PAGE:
DENVER (AP) – A Democratic state senator is moving forward with a ballot initiative to raise Colorado’s income and sales taxes, saying Monday that the hikes will collect about $3 billion during five years to fund the state’s beleaguered education budget.
Backed by a class of fourth-graders at the state Capitol, Boulder Sen. Rollie Heath conceded the business community’s muscle is not behind him yet. But he said he would start the process of collecting signatures and raising money to let voters decide on the tax hike in November. The campaign would be driven by concerned parents and grandparent, Heath said.
“This is going to be, I would hope, the greatest grass-roots effort that this state has seen. This is not going to be one that’s driven by big business or labor or anything else,” he said.
Heath is proposing to raise the sales and use tax rate to 3 percent, up from 2.9 percent. He also wants to raise the state’s individual and corporate tax rates to 5 percent, up from 4.63 percent.
The increases would be in effect from 2012 to 2017 and the money collected would go to kindergarten to 12th grade funding and colleges.
“Simply put, cutting schools and colleges is moving Colorado in the wrong direction. And just when you’re driving your car in the wrong direction, the longer you wait to do a U-turn, the longer it takes back to get where you need to be,” said Laura McDonald, Longmont mother who spoke in support of the initiative.
Republican state Treasurer Walker Stapleton said the fact that Heath is going to the ballot proves he has no support at the Legislature, which concluded the 2011 session last week.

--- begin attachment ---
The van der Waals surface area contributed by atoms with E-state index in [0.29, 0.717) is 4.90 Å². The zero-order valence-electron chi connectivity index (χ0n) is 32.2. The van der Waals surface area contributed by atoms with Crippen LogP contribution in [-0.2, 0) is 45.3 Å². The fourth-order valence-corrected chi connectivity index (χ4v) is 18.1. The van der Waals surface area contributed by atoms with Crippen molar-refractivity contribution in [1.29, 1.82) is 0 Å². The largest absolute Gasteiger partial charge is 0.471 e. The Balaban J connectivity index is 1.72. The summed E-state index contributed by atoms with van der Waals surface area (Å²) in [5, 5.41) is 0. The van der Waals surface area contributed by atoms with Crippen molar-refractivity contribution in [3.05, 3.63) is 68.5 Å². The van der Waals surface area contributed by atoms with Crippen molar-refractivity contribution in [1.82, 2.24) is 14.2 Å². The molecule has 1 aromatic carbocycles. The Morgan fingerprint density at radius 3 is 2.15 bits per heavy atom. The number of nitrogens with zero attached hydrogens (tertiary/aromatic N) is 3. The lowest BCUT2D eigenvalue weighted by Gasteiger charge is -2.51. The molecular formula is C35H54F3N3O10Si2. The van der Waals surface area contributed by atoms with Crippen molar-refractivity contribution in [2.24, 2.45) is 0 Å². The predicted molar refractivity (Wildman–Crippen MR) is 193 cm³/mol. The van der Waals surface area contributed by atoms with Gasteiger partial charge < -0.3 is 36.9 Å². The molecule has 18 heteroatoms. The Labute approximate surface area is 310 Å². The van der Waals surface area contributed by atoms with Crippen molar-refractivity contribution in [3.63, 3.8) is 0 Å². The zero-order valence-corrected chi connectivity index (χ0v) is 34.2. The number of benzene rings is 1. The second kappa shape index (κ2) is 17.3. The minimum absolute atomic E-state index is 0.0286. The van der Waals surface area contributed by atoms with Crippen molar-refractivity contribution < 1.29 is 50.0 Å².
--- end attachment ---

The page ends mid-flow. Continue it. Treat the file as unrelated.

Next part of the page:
“I think he chose to have it on the Monday after the legislative session ended because he knows there’s no support for this initiative in the state,” Stapleton said.
The ballot proposal, which will be known as Initiative 25, would be a tax increase of $163 annually for a family with a yearly income of $55,700, Heath said. That amount is still detrimental for struggling families and businesses, Stapleton said.
Because it’s one of the biggest parts of the budget, Colorado’s education has seen big cuts in recent years as lawmakers deal with the Great Recession. For the next fiscal year that starts in July, K-12 funding faces a cut of about $227 million. And lawmakers say they’ll have to cut education again the following fiscal year.
“I will say to all of you, we can’t tolerate that anymore,” Heath said.
He will need to collect more than 76,000 signatures from Colorado’s 3.2 million registered voters to put the proposal on the ballot.
Kate Horle, spokeswoman for the Denver Chamber of Commerce, said the organization is not supporting or opposing the tax increase.
- By Ivan Moreno, AP Writer
(Copyright 2011 by The Associated Press. All Rights Reserved.)